I'm barely on speaking terms with our 1-year old Lab, Pokey. That whole "Marley and Me" schtick is a bunch of malarkey. I have found zero benefit from this hellhound, save taking him for a walk.
Our walk, a mile's worth of laps around our development has been my gaming time. As I prepped to run The Pennywell Hangmen for the Cthulhu group, I used the walk to help memorize portions and run contingencies with numerous characters. It does help that the walks are usually after 9pm, so no one notices the man, with a dog, mumbling to himself.
Now that the scenario has united the different investigator factions, I've spent my walks filling in the blanks for the three months between scenarios, then prepping for the upcoming sessions. The next sessions appear to be less strenuous than Pennywell. It might be that we don't have a set play date or roster of attendees. It might also be that two of the experienced players who are wild cards probably won't be making the game (new dad syndrome). Of course the new group members could easily double my headaches, but I'm not laying that down as a challenge.
After those topics got stale, I've moved on to what I've been calling "Post-1924.". The published campaigns start coming out, bigger secrets are revealed, and they will sit back and look fondly on how easy the previous scenarios are.
As I expanded the raving fantasy of getting multiple campaigns done thorough 1930, I realized I committed a cardinal sin of GMing: I had assumed certain PCs would survive to completion.
While my subconscious has good justification for this (experienced players, experienced investigators, great character stories), there is absolutely no way I could/should guarantee this occurs.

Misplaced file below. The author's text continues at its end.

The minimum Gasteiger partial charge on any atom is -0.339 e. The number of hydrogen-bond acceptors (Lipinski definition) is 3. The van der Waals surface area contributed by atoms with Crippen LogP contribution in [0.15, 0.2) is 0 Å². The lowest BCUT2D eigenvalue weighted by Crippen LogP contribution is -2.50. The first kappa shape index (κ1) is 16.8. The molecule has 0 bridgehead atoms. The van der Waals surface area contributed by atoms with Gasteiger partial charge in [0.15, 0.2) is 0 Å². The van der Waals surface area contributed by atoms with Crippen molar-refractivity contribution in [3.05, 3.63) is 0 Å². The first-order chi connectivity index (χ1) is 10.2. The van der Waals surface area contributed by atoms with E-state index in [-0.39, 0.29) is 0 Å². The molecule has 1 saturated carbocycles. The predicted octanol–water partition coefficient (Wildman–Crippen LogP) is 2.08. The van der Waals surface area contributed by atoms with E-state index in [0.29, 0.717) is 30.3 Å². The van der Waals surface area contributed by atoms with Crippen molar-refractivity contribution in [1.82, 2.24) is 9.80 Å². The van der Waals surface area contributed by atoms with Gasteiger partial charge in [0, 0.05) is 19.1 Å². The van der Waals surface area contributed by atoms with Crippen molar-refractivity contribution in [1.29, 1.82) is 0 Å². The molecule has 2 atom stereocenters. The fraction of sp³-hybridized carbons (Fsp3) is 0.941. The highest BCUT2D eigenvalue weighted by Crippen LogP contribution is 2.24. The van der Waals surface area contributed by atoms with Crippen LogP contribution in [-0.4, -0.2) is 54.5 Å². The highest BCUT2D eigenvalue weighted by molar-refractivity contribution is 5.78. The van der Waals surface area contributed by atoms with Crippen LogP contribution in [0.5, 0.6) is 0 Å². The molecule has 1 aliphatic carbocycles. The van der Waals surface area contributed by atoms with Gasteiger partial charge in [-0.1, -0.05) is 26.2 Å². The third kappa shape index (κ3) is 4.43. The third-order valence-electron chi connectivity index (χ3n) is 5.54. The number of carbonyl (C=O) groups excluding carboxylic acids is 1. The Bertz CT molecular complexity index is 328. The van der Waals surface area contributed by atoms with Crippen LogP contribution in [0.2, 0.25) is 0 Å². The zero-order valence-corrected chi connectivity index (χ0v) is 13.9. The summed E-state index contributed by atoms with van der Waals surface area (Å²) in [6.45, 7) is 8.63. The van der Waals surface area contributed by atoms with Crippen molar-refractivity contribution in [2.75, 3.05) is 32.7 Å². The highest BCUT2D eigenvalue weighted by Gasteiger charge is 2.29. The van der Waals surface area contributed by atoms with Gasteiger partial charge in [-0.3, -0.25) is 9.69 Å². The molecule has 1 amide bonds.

During my college AD&D game, I had a three PCs set up as "the chosen ones" for the eventual finale. It fit the theme of the campaign, but things fell apart when the one player just stopped playing and the other two died. If I can't/won't keep PCs alive in a D&D game, how can I even imagine PC survival in a game where they are just normal men and women, with slowly shredding psyches, fighting unspeakable horrors. Eventually some of them will get surrounded by cultists or turn left into a Shoggoth's mouths when they should have turned right. I want to give the PCs a fighting chance, but sometimes imminent disaster occurs, even if it's a 1% chance.
So now I must turn my attention back to "1924" and drop some plot may or may not develop, thanks to that whole possibility of getting eaten by a Shoggoth. Even then, I need to remember that this group has historically been good at creating amusing replacement characters. I just need the campaign glue to put them into place.